Skip to main content
ARS Home » Midwest Area » Lexington, Kentucky » Forage-animal Production Research » Research » Publications at this Location » Publication #329894

Research Project: Sustainable Forage-Based Production for the Mid-South Transition Zone

Location: Forage-animal Production Research

Title: Tillage, not fertilization, dominantly influences the ammonia-oxidizing archaea in long-term maize

Author
item LIU, SHUANG - University Of Kentucky
item COYNE, MARK - University Of Kentucky
item GROVE, JOHN - University Of Kentucky
item Flythe, Michael

Submitted to: Applied Soil Ecology
Publication Type: Peer Reviewed Journal
Publication Acceptance Date: 10/12/2019
Publication Date: N/A
Citation: N/A

Interpretive Summary: An abundance of nitrogen fertilizer is applied to agricultural lands all over the world. A major form of nitrogen, ammonium (NH4+), is converted to nitrate (NO3-) by nitrifying soil microorganisms (nitrifiers). Both nitrate and ammonium are available nutrients for plants, but nitrate can contaminate groundwater more easily. Nitric oxide (NO) and nitrous oxide (N2O) are also byproducts of nitrification and cause environmental problems. The nitrifiers can be either ammonia-oxidizing bacteria (AOB) or ammonia-oxidizing archaea (AOA). Archaea are a type of microorganisms that are not bacteria. AOA are more abundant than the very biologically active AOB in many soil systems, including croplands, and the AOA dominate in unfavorable environmental conditions, such as soils with low ammonium. However, the AOA are very difficult to grow in the laboratory, and their ecological roles are unclear. Consequently, we examined how long-term soil management such as tillage and fertilizer rate influenced AOA community structure in continuous maize plots. Unlike AOB, we discovered that tillage rather than nitrogen fertilizer most influenced the AOA community. Fertilizer rate did not significantly influence AOA diversity. Instead, tillage and the interaction of tillage and sampling season had significant influence on AOA diversity. In winter, AOA were more diverse in no-tillage than plow tillage plots. Unique groups were discovered in different treatments, demonstrating the selectivity of tillage, fertilization, season, and their interactions. The impact of the work is that significant tillage regulation of AOA provides a new clue to discover which environmental factors influence the AOA community and to explore its ecological significance in agricultural land management.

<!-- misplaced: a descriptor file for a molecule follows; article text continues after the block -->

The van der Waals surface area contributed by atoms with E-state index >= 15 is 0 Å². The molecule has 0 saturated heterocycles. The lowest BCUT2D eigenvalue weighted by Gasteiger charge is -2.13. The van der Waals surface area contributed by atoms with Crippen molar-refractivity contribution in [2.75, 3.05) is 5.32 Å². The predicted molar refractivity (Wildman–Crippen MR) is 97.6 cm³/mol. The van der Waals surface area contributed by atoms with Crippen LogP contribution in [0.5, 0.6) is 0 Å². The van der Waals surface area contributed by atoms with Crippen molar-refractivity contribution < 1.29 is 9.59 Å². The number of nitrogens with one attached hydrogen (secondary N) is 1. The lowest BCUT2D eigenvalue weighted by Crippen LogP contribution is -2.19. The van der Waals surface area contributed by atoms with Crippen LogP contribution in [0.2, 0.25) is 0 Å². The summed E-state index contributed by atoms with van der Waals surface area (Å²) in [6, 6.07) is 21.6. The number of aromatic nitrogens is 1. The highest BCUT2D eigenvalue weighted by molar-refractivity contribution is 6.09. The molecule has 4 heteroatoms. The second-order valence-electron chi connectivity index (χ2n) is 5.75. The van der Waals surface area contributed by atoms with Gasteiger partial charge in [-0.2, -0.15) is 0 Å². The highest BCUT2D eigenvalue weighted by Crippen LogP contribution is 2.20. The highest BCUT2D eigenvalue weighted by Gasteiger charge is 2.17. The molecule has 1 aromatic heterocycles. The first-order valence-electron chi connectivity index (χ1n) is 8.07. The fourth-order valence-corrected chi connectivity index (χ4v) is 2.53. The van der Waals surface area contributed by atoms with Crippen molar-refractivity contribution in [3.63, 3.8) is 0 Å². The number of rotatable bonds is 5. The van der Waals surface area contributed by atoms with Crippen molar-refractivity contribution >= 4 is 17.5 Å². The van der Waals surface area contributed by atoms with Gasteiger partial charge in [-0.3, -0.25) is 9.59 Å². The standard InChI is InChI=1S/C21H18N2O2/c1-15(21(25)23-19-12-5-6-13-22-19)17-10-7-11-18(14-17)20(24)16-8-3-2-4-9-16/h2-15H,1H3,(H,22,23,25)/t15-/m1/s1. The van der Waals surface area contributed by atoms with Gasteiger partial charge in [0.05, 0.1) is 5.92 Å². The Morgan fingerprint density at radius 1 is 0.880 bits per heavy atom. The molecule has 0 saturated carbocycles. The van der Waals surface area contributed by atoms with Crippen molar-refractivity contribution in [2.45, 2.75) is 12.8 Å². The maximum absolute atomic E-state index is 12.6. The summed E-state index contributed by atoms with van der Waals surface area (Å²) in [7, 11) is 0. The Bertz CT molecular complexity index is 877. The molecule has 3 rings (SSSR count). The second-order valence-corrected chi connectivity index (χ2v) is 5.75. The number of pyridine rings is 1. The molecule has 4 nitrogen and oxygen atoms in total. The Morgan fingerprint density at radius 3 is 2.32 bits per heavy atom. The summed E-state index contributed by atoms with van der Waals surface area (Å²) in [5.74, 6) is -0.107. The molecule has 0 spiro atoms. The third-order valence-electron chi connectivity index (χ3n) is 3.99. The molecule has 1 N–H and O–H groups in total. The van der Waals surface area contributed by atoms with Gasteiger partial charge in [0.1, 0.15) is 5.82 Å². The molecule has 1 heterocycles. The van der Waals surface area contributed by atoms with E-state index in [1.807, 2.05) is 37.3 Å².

Technical Abstract: Ammonia-oxidizing archaea (AOA) catalyze the rate-limiting step in nitrification: ammonia (NH3) oxidation. AOA are more abundant than AOB in many soil systems, including cropland, and dominate in unfavorable environmental conditions, such as soils with low NH4-N. The ecological role of the ubiquitously distributed AOA is unclear and we do not know what factors regulate AOA community dynamics. This study investigated how long-term N fertilization and tillage management influenced the AOA community in cropland. The study site was a long-term (>40 years) field experiment with either no-tillage (NT) or plow tillage (NT) at three N fertilizer rates (0, 168, and 336 kg ha-1) and continuous maize (Zea mays L.). We used PCR-denaturing gradient gel electrophoresis (DGGE) to analyze the archaeal amoA gene, as a measure of the changing AOA community. Tillage rather than N fertilizer played a dominant role affecting the AOA community. Tillage and the interaction of tillage and sampling season had significant influence on AOA diversity. In winter, AOA were more diverse in NT than PT. Fertilizer rate did not significantly influence AOA diversity. However, sample season and N fertilization had selection function on AOA composition. Unique groups were discovered in different treatments, demonstrating the selection from tillage, fertilization, season, and/or their interactions. The significant tillage regulation of AOA provides a new clue to discover which environmental factors influence the AOA community and to explore its ecological significance in agricultural land.